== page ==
A tumor microenvironment contains various noncancerous cells including adipocytes, fibroblasts, immune and inflammatory cells, neuroendocrine cells, pericytes, vascular and lymphatic endothelial cells, and the extracellular matrix that surrounds cancerous cells. In the tumor microenvironment, cancer cells interact and cross talk with noncancerous cells and orchestrate different mechanisms of cancer such as tumorigenesis, angiogenesis, and metastasis. Moreover, the expansive nature of cancer cells and chaotic angiogenesis affect microcirculation as well as alter the oxygen concentration progressively. Hypoxia, a key player in the multistep process of cancer metastasis, is important in different regions of the tumor microenvironment. Hypoxia may transform cancer cells to become more aggressive and invasive by triggering overexpression of several hypoxia-related factors that activate epithelial-mesenchymal transition (EMT). Herein, the current knowledge of how hypoxia-driven EMT is presented in the tumor microenvironment of solid cancers is discussed.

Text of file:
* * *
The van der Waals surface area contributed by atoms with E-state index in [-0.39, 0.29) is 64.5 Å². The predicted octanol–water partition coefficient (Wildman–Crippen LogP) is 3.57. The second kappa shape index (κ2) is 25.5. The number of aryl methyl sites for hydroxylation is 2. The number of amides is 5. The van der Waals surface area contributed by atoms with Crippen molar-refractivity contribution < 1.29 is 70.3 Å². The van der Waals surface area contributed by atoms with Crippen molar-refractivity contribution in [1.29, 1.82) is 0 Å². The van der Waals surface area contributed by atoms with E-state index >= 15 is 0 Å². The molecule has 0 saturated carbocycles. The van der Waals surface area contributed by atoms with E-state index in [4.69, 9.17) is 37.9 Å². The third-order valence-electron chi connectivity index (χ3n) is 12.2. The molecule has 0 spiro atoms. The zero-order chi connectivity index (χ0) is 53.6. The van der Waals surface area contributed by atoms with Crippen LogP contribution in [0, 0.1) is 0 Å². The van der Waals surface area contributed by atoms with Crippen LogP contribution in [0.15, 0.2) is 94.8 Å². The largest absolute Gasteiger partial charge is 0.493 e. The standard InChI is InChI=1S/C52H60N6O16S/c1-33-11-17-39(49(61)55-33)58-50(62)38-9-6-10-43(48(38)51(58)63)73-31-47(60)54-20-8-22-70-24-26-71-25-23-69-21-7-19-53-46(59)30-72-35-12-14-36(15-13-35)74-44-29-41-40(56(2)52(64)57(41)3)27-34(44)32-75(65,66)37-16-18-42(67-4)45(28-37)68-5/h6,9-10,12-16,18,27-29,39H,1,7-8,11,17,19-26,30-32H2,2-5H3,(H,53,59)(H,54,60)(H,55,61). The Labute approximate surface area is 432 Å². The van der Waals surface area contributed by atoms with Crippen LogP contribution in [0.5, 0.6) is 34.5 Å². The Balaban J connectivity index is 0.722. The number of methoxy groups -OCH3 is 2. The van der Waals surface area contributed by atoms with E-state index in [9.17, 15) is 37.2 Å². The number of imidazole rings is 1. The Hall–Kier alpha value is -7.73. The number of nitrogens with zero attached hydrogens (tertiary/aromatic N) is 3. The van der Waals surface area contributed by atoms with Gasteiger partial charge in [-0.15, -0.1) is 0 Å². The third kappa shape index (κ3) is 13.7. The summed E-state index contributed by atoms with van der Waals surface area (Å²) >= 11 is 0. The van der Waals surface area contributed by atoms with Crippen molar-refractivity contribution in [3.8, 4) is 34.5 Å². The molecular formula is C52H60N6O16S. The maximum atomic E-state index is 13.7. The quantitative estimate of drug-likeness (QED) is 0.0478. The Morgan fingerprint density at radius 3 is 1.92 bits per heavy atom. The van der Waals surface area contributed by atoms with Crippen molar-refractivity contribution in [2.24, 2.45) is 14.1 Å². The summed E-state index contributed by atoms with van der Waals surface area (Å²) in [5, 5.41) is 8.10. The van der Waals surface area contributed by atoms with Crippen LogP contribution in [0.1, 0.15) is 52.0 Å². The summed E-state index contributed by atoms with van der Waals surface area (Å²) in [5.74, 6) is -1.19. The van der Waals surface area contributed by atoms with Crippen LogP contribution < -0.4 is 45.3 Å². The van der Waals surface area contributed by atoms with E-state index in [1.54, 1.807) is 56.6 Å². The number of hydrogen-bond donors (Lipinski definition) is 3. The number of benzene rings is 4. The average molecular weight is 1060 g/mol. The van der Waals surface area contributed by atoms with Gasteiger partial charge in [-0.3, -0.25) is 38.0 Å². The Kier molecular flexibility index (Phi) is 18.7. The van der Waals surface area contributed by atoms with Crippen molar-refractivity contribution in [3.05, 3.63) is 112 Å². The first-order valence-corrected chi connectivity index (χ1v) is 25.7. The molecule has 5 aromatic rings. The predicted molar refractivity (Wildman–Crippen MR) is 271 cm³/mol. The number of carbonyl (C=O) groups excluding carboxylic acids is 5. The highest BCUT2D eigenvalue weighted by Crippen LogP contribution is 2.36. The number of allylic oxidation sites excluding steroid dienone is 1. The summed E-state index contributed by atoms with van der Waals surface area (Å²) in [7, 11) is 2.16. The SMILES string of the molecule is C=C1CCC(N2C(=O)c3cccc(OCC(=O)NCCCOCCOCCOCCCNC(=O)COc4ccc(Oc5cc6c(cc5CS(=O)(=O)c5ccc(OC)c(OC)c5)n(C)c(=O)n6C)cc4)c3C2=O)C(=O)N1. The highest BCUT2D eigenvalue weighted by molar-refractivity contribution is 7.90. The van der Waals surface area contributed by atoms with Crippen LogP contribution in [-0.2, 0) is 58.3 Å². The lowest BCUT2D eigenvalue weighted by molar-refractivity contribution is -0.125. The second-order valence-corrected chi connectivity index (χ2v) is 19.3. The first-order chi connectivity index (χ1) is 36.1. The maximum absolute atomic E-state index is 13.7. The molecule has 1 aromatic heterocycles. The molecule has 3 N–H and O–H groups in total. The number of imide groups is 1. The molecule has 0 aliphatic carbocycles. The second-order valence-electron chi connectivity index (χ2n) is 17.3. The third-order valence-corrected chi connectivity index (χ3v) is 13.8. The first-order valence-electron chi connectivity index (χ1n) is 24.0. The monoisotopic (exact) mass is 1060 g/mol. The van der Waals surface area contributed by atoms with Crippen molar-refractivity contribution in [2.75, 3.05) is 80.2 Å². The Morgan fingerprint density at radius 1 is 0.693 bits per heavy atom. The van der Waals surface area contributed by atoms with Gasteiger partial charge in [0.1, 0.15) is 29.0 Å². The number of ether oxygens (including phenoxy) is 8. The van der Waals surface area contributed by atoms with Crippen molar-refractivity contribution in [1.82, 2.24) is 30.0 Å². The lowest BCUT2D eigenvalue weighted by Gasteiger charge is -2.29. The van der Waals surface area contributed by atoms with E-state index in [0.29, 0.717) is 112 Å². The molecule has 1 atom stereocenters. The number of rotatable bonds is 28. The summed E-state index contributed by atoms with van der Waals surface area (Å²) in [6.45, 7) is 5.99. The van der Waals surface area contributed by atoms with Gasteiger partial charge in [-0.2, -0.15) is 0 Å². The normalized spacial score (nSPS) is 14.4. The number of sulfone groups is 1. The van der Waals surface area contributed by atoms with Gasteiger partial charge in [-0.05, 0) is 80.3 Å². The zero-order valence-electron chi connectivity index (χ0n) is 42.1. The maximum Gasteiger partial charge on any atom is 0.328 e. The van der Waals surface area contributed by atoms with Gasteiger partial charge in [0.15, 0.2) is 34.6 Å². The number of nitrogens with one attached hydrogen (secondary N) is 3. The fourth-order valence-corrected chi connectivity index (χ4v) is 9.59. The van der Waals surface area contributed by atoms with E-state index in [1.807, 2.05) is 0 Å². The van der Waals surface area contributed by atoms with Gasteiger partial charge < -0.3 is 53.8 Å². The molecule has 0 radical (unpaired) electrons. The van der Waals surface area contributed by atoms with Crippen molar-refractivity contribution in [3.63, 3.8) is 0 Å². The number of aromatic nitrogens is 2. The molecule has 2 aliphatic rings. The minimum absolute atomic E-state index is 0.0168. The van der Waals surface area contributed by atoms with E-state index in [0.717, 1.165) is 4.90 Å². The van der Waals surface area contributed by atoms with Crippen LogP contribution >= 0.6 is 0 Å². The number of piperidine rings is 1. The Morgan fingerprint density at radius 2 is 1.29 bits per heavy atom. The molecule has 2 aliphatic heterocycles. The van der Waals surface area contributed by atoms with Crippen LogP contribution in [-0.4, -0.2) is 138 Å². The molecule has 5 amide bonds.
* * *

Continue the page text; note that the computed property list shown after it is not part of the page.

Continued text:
Part of the book: Cancer Metastasis